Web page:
I have often wanted to post in depth about horses and the use of bits. I was browsing over on the Myler Bits website and liked this caption by Julie Goodnight on the home page so much that I decided to add an excerpt here:
"...There’s been a lot of discussion lately that all bits are bad and that if you really want to be kind to your horse, you’d go bitless. Have you been in on a similar discussion? While I agree that there are many horses that work just fine in a bitless situation, I think it is overly simplistic to say horses shouldn’t use bits.
To me, there’s one really important fact. Bits don’t hurt horses, people’s hands hurt horses. There’s a concept dating back thousands of years (about 3500 years ago) that’s attributed to Xenophon, who wrote the oldest complete book of horsemanship (there are older pieces but they are only partial documents). He said that the harshest bit in the world can be soft in a horse’s mouth when in the right hands and the mildest bit can be very harsh in the wrong hands.
Having said that, I think that there are many bad bits that shouldn’t be used at all. There are some bits that I wouldn’t use but could envision a use or a horse I might try it on. And then there are the bits that I love that horses work great in. Through the years I’ve learned that there are few people involved with horses that know much about bits or even how and why the horse responds (or not). Worse yet, there are people out there that are flat out wrong about what they think about bits.
The most common example I can think of is the Tom Thumb bit. It’s a classic Western bit that many people refer to as a snaffle—showing a level of ignorance about the difference between a snaffle and curb bit. There are only two types of bits—direct pressure (snaffle) and leverage (curb). People think because the Tom Thumb is single jointed that it is a snaffle and therefore mild—and they are incorrect on both accounts. There’s an article in my training library about the Tom Thumb misconceptions but the point is that when it comes to bits, most people are not only ignorant but often what they think they know or what they have been told—sometimes even by a trainer-- is flat bass-ackwards.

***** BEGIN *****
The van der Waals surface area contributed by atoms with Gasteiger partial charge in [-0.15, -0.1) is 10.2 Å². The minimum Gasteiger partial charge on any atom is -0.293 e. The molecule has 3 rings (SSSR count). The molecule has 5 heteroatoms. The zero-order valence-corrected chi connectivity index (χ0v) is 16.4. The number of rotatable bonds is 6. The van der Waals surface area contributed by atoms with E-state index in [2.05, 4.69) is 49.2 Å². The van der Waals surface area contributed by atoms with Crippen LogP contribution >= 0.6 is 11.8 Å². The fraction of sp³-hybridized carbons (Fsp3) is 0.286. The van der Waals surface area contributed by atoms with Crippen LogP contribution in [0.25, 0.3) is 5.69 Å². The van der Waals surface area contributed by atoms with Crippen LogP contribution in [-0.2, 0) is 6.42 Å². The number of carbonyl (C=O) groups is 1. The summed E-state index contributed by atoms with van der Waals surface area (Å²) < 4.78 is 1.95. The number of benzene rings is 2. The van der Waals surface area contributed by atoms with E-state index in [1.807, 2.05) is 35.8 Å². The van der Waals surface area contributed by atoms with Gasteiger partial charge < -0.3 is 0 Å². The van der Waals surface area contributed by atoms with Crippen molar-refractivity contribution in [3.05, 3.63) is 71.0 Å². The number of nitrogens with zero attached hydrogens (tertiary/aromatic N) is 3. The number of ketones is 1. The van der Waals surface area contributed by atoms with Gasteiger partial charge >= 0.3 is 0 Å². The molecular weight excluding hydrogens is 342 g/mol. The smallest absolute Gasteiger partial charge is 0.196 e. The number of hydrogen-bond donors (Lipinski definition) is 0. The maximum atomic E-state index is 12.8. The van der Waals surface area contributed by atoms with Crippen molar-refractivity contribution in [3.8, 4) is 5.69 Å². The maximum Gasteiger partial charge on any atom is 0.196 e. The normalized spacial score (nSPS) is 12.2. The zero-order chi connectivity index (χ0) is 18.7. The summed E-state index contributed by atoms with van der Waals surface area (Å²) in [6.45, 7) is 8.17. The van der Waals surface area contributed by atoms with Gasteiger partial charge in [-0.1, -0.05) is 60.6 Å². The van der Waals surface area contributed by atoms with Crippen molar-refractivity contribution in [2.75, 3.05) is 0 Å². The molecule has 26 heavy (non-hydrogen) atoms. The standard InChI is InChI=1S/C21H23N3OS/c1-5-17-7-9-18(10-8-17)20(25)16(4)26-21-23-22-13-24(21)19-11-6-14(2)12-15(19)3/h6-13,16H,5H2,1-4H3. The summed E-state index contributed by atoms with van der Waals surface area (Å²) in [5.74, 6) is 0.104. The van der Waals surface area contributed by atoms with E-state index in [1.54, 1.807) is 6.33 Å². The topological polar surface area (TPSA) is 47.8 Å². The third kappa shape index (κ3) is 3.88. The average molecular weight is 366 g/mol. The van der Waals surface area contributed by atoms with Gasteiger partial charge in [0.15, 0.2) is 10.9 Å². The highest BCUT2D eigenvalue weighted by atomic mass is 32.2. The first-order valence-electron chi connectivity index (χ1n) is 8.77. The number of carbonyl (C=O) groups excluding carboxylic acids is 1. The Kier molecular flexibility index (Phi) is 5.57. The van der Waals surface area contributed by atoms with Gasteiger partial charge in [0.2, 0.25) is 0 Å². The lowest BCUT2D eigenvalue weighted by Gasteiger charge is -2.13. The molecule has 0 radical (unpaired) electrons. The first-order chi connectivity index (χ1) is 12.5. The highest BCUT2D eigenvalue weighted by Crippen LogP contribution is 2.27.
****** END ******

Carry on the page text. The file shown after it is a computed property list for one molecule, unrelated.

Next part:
When a horse is struggling with the bit, there are two fundamental considerations to make, which are overlooked by most people. First, how does the bit fit the horse? Secondly, how are the rider’s hands contributing to this problem? The amazing thing about the Myler bit system is that it is born of decades of hands-on research and innovative design features (like shaping the bit to the horse’s mouth—what a concept!) which are all about making the horse comfortable with the bit. It is a passion and mission of the Myler brothers to help as many horses as possible be comfortable and relaxed in the mouth..."
Granted, she is endorsing Myler's bits, but I think most of her premise is right on point. I have ridden at various times on various horses with some very strong bits. Early in my riding career, these bits were never introduced without my trainer's supervision but now I am able to work with them on my own. No sensible rider without properly established independent and light hands should ever attempt to use one of the harsher bits without qualified instruction.
My own examples are that Monty rides at home quite happily in any of the Sprenger or KK bits with the lozenge in the center. If I were competing in dressage, these bits would move smoothly from training arena to dressage arena.
When jumping in the show ring, where the aids must be subtle and the ride must appear smooth, I may change to a Myler Dee with a twist and copper roller but without rein hooks. Monty can get forward over a course of fences and this bit enables me to get a quick response from him without exaggerated effort. By "exaggerated effort" I mean the difference between merely closing your fingers tighter on the rein vs. pulling on the bit with your entire arm.
For hunter pacing or riding in large groups of horses, I may use a 2 ring elevator bit with the same lozenge mouth with double reins, riding mostly from the snaffle rein will allow me to offer him relief from the gag effect of the bit but if we are galloping and I need to "rate" his speed, a stronger contact on the rein attached to the lower ring increases the leverage and helps control the pace.
And these choices are not set in stone. I have used a Happy Mouth Kimberwicke for trail rides and even schooled with a hackamore at home.
I have a large and ever-changing collection of bits. They fascinate me. How so many designs exist all with a fairly similar purpose in mind. I like to browse Ebay and have found some gems at great prices and have sold others there from my collection that I feel I don't need anymore. My favorite find was my most recent purchase, a KK "B" ring baucher bit at less than half of what it sells for new!